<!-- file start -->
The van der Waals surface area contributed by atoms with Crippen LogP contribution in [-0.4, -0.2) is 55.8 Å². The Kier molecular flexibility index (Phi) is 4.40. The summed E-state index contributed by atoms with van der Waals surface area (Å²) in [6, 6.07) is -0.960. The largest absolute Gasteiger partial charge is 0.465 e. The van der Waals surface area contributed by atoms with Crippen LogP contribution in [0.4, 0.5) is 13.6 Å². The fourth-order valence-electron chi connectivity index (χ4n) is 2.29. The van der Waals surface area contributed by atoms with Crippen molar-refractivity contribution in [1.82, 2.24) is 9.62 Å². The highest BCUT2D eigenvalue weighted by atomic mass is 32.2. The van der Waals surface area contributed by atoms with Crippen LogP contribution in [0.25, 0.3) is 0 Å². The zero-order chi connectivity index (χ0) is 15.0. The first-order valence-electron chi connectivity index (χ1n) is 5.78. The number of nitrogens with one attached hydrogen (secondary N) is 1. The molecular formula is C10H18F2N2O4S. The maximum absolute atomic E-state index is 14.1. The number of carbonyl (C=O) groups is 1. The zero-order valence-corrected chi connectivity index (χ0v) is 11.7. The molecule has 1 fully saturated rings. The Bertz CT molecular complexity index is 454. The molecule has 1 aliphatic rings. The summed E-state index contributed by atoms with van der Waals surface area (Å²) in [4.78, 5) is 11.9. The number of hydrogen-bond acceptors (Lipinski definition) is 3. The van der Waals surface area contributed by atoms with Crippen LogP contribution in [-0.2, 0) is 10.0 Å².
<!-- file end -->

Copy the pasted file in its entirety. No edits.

The van der Waals surface area contributed by atoms with Crippen LogP contribution in [-0.4, -0.2) is 55.8 Å². The Kier molecular flexibility index (Phi) is 4.40. The summed E-state index contributed by atoms with van der Waals surface area (Å²) in [6, 6.07) is -0.960. The largest absolute Gasteiger partial charge is 0.465 e. The van der Waals surface area contributed by atoms with Crippen LogP contribution in [0.4, 0.5) is 13.6 Å². The fourth-order valence-electron chi connectivity index (χ4n) is 2.29. The van der Waals surface area contributed by atoms with Crippen molar-refractivity contribution in [1.82, 2.24) is 9.62 Å². The highest BCUT2D eigenvalue weighted by atomic mass is 32.2. The van der Waals surface area contributed by atoms with Crippen LogP contribution in [0.25, 0.3) is 0 Å². The zero-order chi connectivity index (χ0) is 15.0. The first-order valence-electron chi connectivity index (χ1n) is 5.78. The number of nitrogens with one attached hydrogen (secondary N) is 1. The molecular formula is C10H18F2N2O4S. The maximum absolute atomic E-state index is 14.1. The number of carbonyl (C=O) groups is 1. The zero-order valence-corrected chi connectivity index (χ0v) is 11.7. The molecule has 1 fully saturated rings. The Bertz CT molecular complexity index is 454. The molecule has 1 aliphatic rings. The summed E-state index contributed by atoms with van der Waals surface area (Å²) in [4.78, 5) is 11.9. The number of hydrogen-bond acceptors (Lipinski definition) is 3. The van der Waals surface area contributed by atoms with Crippen LogP contribution in [-0.2, 0) is 10.0 Å².